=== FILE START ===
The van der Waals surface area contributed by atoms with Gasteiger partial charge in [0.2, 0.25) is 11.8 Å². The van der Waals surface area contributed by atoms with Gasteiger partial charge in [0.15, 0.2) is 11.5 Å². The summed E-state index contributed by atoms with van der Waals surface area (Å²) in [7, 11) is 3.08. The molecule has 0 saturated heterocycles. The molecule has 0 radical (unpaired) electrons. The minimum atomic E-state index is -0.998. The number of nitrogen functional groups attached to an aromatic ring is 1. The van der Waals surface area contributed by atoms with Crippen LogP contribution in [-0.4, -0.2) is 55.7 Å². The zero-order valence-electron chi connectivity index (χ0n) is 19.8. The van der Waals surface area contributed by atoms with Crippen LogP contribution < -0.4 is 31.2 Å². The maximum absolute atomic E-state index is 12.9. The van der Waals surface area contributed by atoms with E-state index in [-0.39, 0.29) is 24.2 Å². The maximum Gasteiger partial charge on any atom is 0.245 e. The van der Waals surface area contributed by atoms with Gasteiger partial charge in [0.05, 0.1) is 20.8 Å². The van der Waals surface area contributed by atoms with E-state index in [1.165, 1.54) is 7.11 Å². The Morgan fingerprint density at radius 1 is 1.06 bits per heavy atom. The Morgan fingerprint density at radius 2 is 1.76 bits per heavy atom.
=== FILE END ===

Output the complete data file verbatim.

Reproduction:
The van der Waals surface area contributed by atoms with Gasteiger partial charge in [0.2, 0.25) is 11.8 Å². The van der Waals surface area contributed by atoms with Gasteiger partial charge in [0.15, 0.2) is 11.5 Å². The summed E-state index contributed by atoms with van der Waals surface area (Å²) in [7, 11) is 3.08. The molecule has 0 saturated heterocycles. The molecule has 0 radical (unpaired) electrons. The minimum atomic E-state index is -0.998. The number of nitrogen functional groups attached to an aromatic ring is 1. The van der Waals surface area contributed by atoms with Crippen LogP contribution in [-0.4, -0.2) is 55.7 Å². The zero-order valence-electron chi connectivity index (χ0n) is 19.8. The van der Waals surface area contributed by atoms with Crippen LogP contribution < -0.4 is 31.2 Å². The maximum absolute atomic E-state index is 12.9. The van der Waals surface area contributed by atoms with E-state index in [-0.39, 0.29) is 24.2 Å². The maximum Gasteiger partial charge on any atom is 0.245 e. The van der Waals surface area contributed by atoms with Gasteiger partial charge in [0.05, 0.1) is 20.8 Å². The van der Waals surface area contributed by atoms with E-state index in [1.165, 1.54) is 7.11 Å². The Morgan fingerprint density at radius 1 is 1.06 bits per heavy atom. The Morgan fingerprint density at radius 2 is 1.76 bits per heavy atom.